From start to finish, the book of Luke is filled with amazement. Throughout the life and ministry of Jesus, those who met him were astonished by their encounter, from the shepherds at the nativity to the disciples at the empty tomb.
With careful attention to detail, Michael Card embarks on an imaginative journey through the Gospel of Luke. He introduces us to Luke the historian and imagines his life as a Gentile, a doctor and a slave.
Card explores Luke's compelling account of this dynamic rabbi who astounded his hearers with parables and paradoxes. What might Luke have experienced as he interviewed eyewitnesses of Jesus? What leads Luke to focus on the marginalized and the unlikely? Why does Luke include certain details that the other Gospel writers omit? Join Michael Card in the work of opening heart and mind to the "Gospel of Amazement."
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Customer Reviews for Luke: The Gospel of Amazement - eBook
Review 1 for Luke: The Gospel of Amazement - eBook
Sometimes those of us who grew up in Christian homes heard the stories about Jesus so many times that the Gospel writers seemed to take on the tone of the adults in “Peanuts”. And now some of us tend to silently respond with:
“Water into wine?…yeah, yeah…I’ve heard that before (yawn)”.
For anyone who would like to experience Jesus in a more three-dimensional way, in a way that seems to let you step into the story, a way that lets you walk around the characters and observe them from different angles, I highly recommend Luke: The Gospel of Amazement by Michael Card.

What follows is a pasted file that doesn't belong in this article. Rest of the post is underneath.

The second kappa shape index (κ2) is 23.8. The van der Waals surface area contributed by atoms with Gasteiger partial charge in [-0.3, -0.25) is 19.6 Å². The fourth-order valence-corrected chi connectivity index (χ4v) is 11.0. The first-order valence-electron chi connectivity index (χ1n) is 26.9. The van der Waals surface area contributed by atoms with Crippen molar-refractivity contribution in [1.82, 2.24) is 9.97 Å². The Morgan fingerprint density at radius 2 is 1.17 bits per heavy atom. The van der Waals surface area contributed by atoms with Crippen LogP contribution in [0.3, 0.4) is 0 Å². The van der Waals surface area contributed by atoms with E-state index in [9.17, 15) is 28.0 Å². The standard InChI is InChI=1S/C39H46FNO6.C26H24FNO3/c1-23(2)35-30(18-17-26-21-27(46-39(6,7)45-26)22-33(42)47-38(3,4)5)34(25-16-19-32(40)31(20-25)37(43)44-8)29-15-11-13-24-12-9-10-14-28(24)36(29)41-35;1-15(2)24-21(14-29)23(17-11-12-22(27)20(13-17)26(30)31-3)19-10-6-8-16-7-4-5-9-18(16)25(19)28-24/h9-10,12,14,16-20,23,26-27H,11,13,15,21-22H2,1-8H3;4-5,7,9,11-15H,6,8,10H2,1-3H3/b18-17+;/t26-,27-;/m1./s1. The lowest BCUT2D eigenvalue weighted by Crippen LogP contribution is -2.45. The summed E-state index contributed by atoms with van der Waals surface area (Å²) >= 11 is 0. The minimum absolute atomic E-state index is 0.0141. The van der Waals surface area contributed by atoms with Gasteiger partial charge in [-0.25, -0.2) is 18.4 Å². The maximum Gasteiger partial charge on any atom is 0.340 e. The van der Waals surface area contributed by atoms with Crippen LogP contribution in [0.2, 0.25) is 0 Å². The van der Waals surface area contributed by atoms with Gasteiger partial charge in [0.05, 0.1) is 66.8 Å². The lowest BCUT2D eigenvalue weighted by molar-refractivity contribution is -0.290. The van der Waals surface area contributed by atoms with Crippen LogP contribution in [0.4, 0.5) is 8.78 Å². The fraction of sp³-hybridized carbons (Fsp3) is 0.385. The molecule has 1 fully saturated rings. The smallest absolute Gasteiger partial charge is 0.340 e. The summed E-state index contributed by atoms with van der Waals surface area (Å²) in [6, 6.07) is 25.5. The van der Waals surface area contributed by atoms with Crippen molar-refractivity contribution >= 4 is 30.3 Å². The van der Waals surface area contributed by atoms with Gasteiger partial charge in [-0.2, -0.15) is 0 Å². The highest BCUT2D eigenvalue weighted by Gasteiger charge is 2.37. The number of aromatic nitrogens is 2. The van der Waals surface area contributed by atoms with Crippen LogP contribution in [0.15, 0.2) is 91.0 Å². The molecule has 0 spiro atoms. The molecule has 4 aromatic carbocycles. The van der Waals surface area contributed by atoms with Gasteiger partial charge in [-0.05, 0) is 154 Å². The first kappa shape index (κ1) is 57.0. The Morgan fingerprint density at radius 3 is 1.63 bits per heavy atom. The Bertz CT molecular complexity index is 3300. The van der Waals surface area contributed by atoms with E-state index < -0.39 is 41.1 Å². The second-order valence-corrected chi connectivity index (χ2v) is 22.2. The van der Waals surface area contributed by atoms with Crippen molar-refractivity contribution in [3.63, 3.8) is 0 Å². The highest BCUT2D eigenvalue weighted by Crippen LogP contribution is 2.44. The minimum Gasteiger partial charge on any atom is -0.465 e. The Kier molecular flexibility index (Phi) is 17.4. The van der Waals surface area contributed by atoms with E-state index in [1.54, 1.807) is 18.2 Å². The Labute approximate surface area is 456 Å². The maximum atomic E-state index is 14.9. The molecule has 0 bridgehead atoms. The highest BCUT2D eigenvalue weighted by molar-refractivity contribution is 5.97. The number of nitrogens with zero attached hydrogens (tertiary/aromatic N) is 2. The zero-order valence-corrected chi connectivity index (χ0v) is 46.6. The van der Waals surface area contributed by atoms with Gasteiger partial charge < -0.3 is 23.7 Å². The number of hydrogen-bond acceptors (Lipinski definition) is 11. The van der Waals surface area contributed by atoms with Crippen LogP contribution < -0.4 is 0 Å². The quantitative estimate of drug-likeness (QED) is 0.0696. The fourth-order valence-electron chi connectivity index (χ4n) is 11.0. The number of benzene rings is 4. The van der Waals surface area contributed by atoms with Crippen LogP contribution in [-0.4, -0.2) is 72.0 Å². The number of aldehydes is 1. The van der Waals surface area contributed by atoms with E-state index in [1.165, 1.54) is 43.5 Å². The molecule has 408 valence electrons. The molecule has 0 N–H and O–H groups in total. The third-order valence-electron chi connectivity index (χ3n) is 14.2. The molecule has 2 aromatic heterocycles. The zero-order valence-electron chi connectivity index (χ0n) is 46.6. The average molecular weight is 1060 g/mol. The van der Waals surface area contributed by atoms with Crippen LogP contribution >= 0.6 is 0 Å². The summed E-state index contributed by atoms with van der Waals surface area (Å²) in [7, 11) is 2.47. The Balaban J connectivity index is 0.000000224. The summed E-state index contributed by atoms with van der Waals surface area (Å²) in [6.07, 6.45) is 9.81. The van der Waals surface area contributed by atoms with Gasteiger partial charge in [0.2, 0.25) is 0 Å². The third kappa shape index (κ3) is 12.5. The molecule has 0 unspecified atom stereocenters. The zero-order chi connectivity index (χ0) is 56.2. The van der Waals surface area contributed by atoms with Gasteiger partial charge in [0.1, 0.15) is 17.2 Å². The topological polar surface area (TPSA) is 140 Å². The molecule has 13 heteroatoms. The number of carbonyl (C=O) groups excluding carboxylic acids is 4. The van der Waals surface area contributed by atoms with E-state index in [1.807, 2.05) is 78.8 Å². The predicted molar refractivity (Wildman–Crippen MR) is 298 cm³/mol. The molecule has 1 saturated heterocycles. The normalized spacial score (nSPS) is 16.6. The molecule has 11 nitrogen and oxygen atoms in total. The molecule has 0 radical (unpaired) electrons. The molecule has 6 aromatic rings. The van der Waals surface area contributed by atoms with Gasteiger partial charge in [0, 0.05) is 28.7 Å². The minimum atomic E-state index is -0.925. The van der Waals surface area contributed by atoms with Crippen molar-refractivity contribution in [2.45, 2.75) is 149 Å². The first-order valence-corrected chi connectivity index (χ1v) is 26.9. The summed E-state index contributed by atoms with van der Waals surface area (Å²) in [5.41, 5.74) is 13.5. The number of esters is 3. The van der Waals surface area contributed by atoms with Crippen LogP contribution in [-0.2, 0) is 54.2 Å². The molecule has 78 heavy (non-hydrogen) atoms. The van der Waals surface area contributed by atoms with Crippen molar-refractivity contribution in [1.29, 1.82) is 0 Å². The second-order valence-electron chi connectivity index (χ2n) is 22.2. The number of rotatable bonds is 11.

This gifted musician and lyricist tries to teach us to read the Gospels with what he calls “biblical imagination”. He starts with helping us understand Luke. What kind of man was he? What was his social background? What might have been important influences in his life and thinking? Some of these questions can be answered with fact, some with well thought out and scholarly hypotheses. I was pleasantly surprised to discover how knowing something of the author really did help bring often read words to life.
He goes on to deal with the Gospel chapter by chapter, breaking each into smaller bits, and then shares historical, societal, and religious information from the time period to give a framework for the happenings in the life of the Messiah that helps the stories spring three dimensionally into the mental equivalent of a child’s pop-up book.
Of course, not all of his suppositions are equally new or earth-shattering, and he never tries to present his own speculation as fact, but he does teach us that being “in the Word” means so much more than reading our chapter a day. It’s work, and digging, a becoming familiar with the whole to help understand the individual passage.
This book was a real blessing that helped transform my thinking about the reality of the person of Jesus, and helped me know Him, and want to know Him, better.
The next in the series, Mark : The Gospel of Passion, comes out next year. I can’t wait. J